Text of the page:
Isaac victims on North Shore to hear from Corps - FOX 8, WVUE,, weather, app, news, saints

Isaac victims on North Shore to hear from Corps

Hurricane Isaac victims on the North Shore will get a chance to get answers from the U.S. Army Corps of Engineers.  Corps officials plan to discuss why they believe storm flooding there was not the result of new levees, part of their post-Isaac assessment report.

"We're in a bowl here, that's one problem -- it's low here and the water has nowhere to go but right here," said Slidell homeowner Louis Bourgeois.

Bourgeois lives near the Palm Lake subdivision in Slidell, an area devastated after Isaac sat over the area and caused much of it to turn into part of the lake.

"It was pretty scary when it went on top of that second step," said Bourgeois. "I was going, oh lord, then Old Towne flooded and that leaves us."

"When are our levees going to be fixed? How much flood insurance are we going to have to pay?  Do we have to elevate?" asked one angry resident at the Corps meeting in Belle Chasse Tuesday.

In Plaquemines Parish, frustrations were evident from both flood victims and Corps officials as they held one in a series of public meetings to discuss its 300-page post storm study.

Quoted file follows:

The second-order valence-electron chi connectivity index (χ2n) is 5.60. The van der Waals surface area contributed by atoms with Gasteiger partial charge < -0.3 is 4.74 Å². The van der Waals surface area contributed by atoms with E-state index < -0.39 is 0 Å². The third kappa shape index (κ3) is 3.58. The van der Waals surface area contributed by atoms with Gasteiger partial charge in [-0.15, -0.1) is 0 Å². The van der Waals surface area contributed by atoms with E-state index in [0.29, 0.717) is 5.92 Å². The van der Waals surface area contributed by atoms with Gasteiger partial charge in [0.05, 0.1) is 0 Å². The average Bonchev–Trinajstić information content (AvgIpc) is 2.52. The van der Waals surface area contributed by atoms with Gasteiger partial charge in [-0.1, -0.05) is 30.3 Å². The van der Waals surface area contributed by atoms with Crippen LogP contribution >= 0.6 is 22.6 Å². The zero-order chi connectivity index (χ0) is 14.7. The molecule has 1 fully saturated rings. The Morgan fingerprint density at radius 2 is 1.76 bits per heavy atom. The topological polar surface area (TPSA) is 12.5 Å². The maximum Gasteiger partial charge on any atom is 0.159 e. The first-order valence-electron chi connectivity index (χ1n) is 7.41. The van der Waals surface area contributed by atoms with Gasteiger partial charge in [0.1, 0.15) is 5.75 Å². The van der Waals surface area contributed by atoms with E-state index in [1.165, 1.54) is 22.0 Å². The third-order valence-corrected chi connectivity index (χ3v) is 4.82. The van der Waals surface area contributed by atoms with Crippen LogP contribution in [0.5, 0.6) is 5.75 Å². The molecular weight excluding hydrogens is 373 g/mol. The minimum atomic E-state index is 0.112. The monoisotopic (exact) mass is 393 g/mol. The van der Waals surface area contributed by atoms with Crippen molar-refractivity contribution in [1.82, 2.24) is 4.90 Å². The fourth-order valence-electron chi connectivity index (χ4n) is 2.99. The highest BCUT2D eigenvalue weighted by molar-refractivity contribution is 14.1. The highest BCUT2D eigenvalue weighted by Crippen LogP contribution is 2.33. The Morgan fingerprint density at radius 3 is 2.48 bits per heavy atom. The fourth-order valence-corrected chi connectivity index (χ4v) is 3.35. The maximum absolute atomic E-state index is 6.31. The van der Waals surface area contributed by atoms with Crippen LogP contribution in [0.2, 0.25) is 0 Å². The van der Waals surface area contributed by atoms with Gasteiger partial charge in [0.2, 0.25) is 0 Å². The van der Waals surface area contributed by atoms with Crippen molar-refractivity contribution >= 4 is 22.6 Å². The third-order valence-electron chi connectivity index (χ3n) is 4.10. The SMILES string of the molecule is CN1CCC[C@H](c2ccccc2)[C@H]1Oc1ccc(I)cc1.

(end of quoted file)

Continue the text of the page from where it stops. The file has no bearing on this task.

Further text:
"I've lived here a long time, I've lived through a lot of hurricanes and we've talked to people that lived in Madisonville all their lives.  And it's never occurred like that and I know the Corps assumption is, there was a lot of rain... where it was placed, the movement... but I saw things that I never dreamed I would see in areas," said St. Tammany Parish President Pat Brister.

Brister says she's anxious to see independent reports for information different from what the Corps is handing down.  She  and parish presidents in St. John, Plaquemines, and Tangipahoa are still pushing for federal flood protection, despite what the Corps assessment says.

"We've done some levee protection in our parish ourselves and gone as much as we could, but the ultimate goal is to get the Chef and Rigolets Pass, the barrier there.   And I think that protects more people than building levee after levee, after levee," said Brister.

People had to be rescued from Slidell's Palm Lake subdivision days after Isaac made landfall. Floods in the past have already forced homes here to be raised.

"This house here, the way it's built, I don't know if I can raise this house," said Bourgeois.

That's why residents like Bourgeois hope protection is put in place soon.

The Corps wants to talk to Hurricane victims about flood protection on the North Shore Wednesday night. Their meeting starts at 6:30 at the North Shore Harbor center in Slidell.

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